By Liz Stevens, contributing editor, UV+EB Technology

Amid the wide range of 3D printers these days – for everything from chocolate to human skin to bridges to rockets – a promising new technology is coming into view, one that overcomes the limitations of its predecessors, such as materials and applications, size and speed. High Area Rapid Printing (HARP™), pioneered by researchers David Walker and James Hedrick in Professor Chad Mirkin’s laboratory at Northwestern University, is in a promising ascent.

Mirkin, director of the International Institute for Nanotechnology and Rathmann Professor of Chemistry, is an expert in nanoscience. Among his many achievements, Mirkin advanced nanolithography with his development of dip-pen technology and two-dimensional arrays of atomic force microscope tips. He has written more than 760 manuscripts, 1,100 patent applications worldwide (over 350 issued) and is the founder of multiple companies, including AuraSense, Exicure, TERA-print and Azul 3D™.

As researchers in Mirkin’s Evanston, Illinois, laboratory, Walker and Hedrick, a doctoral candidate at the time, were not initially working toward the technology that would become HARP™.

“The tech arose as a combination of my own background knowledge in interfacial physics and fluoro-chemistry,” explained Walker, “along with James’ background in 2D nano-scale printing techniques. We originally combined these two skill sets to develop a 3D nano-printer.”

But in 2015, after learning about Continuous Liquid Interface Production (CLIP) – which builds and solidifies an object in a pool of liquid resin continuously using UV from a projector – Walker and Hedrick recalibrated their mission. “We realized that our techniques for 3D nano-printing might have some advantages if they were scaled up,” said Walker.

And scale it up they did, in an effort that eventually led the pair of researchers to create a start-up company with Professor Mirkin. At Azul 3D™ in Skokie, Illinois, Mirkin serves as chairman of the board, Hedrick is CEO and Walker is the company’s CTO. The start-up has garnered wide interest with its HARP™ technology, including recognition by RadTech International North America.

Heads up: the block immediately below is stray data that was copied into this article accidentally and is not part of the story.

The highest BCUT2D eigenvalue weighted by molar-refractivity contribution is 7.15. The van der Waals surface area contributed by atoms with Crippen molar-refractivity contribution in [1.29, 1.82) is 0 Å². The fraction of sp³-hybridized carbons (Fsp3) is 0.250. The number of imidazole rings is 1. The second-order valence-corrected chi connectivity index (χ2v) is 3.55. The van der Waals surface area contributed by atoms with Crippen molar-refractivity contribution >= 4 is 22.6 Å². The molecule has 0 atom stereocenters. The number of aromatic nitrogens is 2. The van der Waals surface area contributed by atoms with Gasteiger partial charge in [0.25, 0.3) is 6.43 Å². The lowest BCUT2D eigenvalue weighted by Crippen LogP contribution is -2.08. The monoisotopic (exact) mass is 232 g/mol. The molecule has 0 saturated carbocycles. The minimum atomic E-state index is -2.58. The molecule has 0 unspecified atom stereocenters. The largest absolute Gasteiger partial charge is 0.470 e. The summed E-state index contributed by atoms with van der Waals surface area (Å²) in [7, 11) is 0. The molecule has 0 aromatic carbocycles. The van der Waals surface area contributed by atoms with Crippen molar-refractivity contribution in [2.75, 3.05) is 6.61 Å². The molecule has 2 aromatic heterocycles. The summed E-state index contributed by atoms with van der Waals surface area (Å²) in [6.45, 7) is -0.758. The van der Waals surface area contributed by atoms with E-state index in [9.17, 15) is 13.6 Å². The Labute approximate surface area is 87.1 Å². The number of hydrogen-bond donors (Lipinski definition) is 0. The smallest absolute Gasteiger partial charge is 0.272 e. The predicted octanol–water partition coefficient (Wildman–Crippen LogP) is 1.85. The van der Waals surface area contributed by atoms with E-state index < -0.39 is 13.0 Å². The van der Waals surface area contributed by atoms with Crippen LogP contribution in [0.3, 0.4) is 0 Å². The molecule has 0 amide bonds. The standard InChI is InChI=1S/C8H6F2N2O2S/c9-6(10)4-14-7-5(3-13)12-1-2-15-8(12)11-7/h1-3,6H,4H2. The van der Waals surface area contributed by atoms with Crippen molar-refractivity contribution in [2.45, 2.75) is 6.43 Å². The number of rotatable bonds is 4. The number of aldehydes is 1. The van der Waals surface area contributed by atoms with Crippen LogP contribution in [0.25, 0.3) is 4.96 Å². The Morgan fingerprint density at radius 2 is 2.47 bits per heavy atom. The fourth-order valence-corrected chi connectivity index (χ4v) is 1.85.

Azul 3D™ is one of the five key technology developers chosen by RadLaunch (RadTech’s idea accelerator for UV and EB technology) for its Start-up Technology Accelerator Class of 2020. Azul 3D™ and the rest of the 2020 class gave presentations at RadTech 2020 and the co-located IUVA Americas 2020 on March 8-11, 2020, in Orlando, Florida.

Innovation with HARP™

Mirkin, Hedrick and Walker’s innovation looks to be a game-changer for 3D printing. The original High Area Rapid Printing (HARP™) -enabled printer is a giant at 13 feet tall with a 2.5 square-foot print bed. The scaled-up size is matched by an equally astounding increase in speed: HARP™ prints at about 1 1/2 feet per hour. The team has demonstrated continuous vertical print output of more than 430 mm per hour, processing a volume of up to 100 liters.

HARP™ is bottom up stereolithography, using high-resolution continuous UV irradiation and light patterning in the form of customized, proprietary DLP optics to build objects. “The light patterning sets the shape of the liquid resin,” Walker explained. “Various forms of post-curing can be used to complete the reaction to ensure safety to the end consumer.”

Walker described how the Azul 3D™ team incorporated a buffer of fluorinated oil to eliminate the usual repetitive step of separating objects that have adhered to the print plane and also to address the problem of UV-initiated heat generation. “The moving fluorinated oil creates a ‘slip-boundary’ that makes the adhesive forces very small between the oil layer and the emerging solid part,” said Walker. “Consequently, we can print the part in a continuous manner as opposed to a laminated part. At the same time, the oil also carries away all the heat,” he said, “by being routed through a cooling system.”

Generated heat, said Walker, “is not a large issue until you begin to print faster and over larger build areas, since the rate of heat production is proportional to volumetric throughput.” In fast printing, generated heat can damage the 3D printers themselves, and frequently can cause damage to solid membranes and interfaces. Thanks to HARP’s™ fluorinated oil, there is nothing to damage. “With the use of a liquid that is stable at incredibly high temperatures,” he said, “there’s really not much that we have to worry about in terms of damage to our printer hardware.”